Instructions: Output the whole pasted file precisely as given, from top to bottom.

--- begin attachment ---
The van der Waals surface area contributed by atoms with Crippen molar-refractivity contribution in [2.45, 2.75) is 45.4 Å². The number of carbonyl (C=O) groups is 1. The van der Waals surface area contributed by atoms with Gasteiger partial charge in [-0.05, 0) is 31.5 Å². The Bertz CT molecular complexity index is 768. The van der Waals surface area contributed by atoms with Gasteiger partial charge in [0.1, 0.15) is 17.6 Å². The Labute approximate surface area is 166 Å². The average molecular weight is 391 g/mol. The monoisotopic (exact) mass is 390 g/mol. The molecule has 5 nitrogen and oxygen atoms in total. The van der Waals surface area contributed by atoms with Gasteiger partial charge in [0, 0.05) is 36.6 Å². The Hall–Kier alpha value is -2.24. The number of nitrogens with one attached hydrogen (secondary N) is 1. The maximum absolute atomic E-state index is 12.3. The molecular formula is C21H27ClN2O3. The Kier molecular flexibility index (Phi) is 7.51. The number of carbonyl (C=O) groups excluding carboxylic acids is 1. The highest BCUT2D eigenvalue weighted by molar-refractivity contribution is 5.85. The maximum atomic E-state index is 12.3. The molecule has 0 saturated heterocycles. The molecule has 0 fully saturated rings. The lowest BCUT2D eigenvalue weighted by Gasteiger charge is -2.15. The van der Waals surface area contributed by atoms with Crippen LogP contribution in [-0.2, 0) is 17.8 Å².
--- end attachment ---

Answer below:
The van der Waals surface area contributed by atoms with Crippen molar-refractivity contribution in [2.45, 2.75) is 45.4 Å². The number of carbonyl (C=O) groups is 1. The van der Waals surface area contributed by atoms with Gasteiger partial charge in [-0.05, 0) is 31.5 Å². The Bertz CT molecular complexity index is 768. The van der Waals surface area contributed by atoms with Gasteiger partial charge in [0.1, 0.15) is 17.6 Å². The Labute approximate surface area is 166 Å². The average molecular weight is 391 g/mol. The monoisotopic (exact) mass is 390 g/mol. The molecule has 5 nitrogen and oxygen atoms in total. The van der Waals surface area contributed by atoms with Gasteiger partial charge in [0, 0.05) is 36.6 Å². The Hall–Kier alpha value is -2.24. The number of nitrogens with one attached hydrogen (secondary N) is 1. The maximum absolute atomic E-state index is 12.3. The molecular formula is C21H27ClN2O3. The Kier molecular flexibility index (Phi) is 7.51. The number of carbonyl (C=O) groups excluding carboxylic acids is 1. The highest BCUT2D eigenvalue weighted by molar-refractivity contribution is 5.85. The maximum atomic E-state index is 12.3. The molecule has 0 saturated heterocycles. The molecule has 0 fully saturated rings. The lowest BCUT2D eigenvalue weighted by Gasteiger charge is -2.15. The van der Waals surface area contributed by atoms with Crippen LogP contribution in [-0.2, 0) is 17.8 Å².